Final verdict: It’s a mess. Wait for Datsyuk and the aftermath to settle. Then, proceed accordingly. Helm has value, but the team would be fine without him if need be.
Jacob Messing: Bottom-Six or Nothing
After nine seasons with the Detroit Red Wings, the speedy winger Helm seems to have reached the end of his career in Hockeytown. In last week’s The Grind Line, I discussed how Ken Holland should move on from each pending unrestricted free agent, which includes Helm.
I even mentioned if any were to return, it should be for defenseman Kyle Quincey. Don’t get me wrong, Helm has been an important forward for Detroit during his career, but with Detroit’s continued re-tooling and the emergence of guys like Athanasiou, Helm has been replaced internally.
Helm’s speed is what inevitably sunk his progression. He’s too fast for his own good, more times than not finding himself on a breakaway and in the goalies face before deciding a finishing move.
He just never found that true scoring touch, even with the considerable amount of time he has spent alongside Pavel Datsyuk over the past two seasons, and at the age of 29 the odds are against him that he ever will.
His veteran presence, speed, and penalty killing make him a solid bottom-six forward on any team in the league. It’s these assets that will garner interest league-wide, leaving a high chance that another team offers a longer term, higher salary, or both.
If Helm were to sign a new contract in Detroit, it would have to be a short-term, low-salary, bottom-six role to make it worth it to the fans and the youth coming through the system.
Brandon Peleshok: Time to Part Ways
I’ve always been a big fan of Helm – I think he’s the ideal third-line center. With the Wings’ depth down the middle, however, he’s spent a lot of time as a winger, bouncing between top and bottom-six roles.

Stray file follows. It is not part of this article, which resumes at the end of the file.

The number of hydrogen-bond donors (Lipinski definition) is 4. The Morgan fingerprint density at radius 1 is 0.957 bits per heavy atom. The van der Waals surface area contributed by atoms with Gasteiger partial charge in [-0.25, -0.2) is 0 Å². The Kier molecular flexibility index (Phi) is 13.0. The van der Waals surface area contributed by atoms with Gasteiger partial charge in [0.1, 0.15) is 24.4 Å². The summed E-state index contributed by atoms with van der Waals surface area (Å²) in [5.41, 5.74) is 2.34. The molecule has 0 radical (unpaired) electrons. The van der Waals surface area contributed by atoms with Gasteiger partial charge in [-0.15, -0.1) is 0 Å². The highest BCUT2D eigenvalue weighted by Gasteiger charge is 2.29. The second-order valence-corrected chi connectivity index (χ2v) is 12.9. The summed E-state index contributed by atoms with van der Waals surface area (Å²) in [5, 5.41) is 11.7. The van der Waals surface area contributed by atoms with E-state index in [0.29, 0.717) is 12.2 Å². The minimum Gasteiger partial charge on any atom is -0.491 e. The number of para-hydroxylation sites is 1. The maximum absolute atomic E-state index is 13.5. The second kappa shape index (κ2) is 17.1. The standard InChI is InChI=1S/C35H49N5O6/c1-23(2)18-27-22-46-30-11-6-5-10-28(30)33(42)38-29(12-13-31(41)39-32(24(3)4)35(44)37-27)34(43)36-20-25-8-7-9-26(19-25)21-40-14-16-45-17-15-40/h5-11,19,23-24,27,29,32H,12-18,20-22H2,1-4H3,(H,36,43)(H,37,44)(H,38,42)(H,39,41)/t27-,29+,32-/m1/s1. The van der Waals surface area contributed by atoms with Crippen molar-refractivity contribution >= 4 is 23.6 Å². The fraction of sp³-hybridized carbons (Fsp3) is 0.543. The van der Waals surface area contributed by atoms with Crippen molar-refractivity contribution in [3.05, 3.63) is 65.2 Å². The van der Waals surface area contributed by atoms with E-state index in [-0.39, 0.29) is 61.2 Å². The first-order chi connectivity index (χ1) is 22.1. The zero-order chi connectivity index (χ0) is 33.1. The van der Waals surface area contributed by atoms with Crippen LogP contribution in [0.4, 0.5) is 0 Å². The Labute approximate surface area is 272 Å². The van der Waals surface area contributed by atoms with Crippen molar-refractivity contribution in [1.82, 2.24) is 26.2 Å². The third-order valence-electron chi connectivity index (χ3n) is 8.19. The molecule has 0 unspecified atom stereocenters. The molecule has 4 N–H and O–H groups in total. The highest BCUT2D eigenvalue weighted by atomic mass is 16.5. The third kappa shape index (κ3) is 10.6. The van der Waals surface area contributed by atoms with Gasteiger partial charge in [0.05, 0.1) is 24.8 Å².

The situation between Helm and the Wings appears murky. As the team cleaned out their lockers he had some curious words on his future, as Tony noted above.
So, in sum – Helm’s fine with a bottom-six role, but he wants respect and opportunities in different situations. Of course, I can only speculate, but I’m assuming that he is referring to special teams. Taking a quick glance, Helm received 01:27 PP TOI/GP during 2014-15, which dropped to just :43 PP TOI/GP this season.
While his SH TOI/GP was similar from last season and this season – 1:32 and 1:48, respectively – the injury to Drew Miller created a void on the Red Wings’ penalty kill. From the time Miller was injured, Helm received 1:57 SH TOI/GP, while Riley Sheahan (02:15) and Justin Abdelkader (02:39) played more minutes. With Abdelkader playing big minutes at even strength and on the power play, I can see how Helm may be frustrated by his usage (or lack thereof) on Detroit’s penalty kill.
Despite understanding where Helm is coming from, I still believe the Red Wings need to move on. The 29 year-old forward is due for the biggest contract of his career – I can’t see Helm settling for less than 3M per year. Considering the Red Wings’ current cap situation, I believe it’s a little too much. At the end of the day, the Red Wings have younger, cheaper players who can fill the gap left by the speedy forward.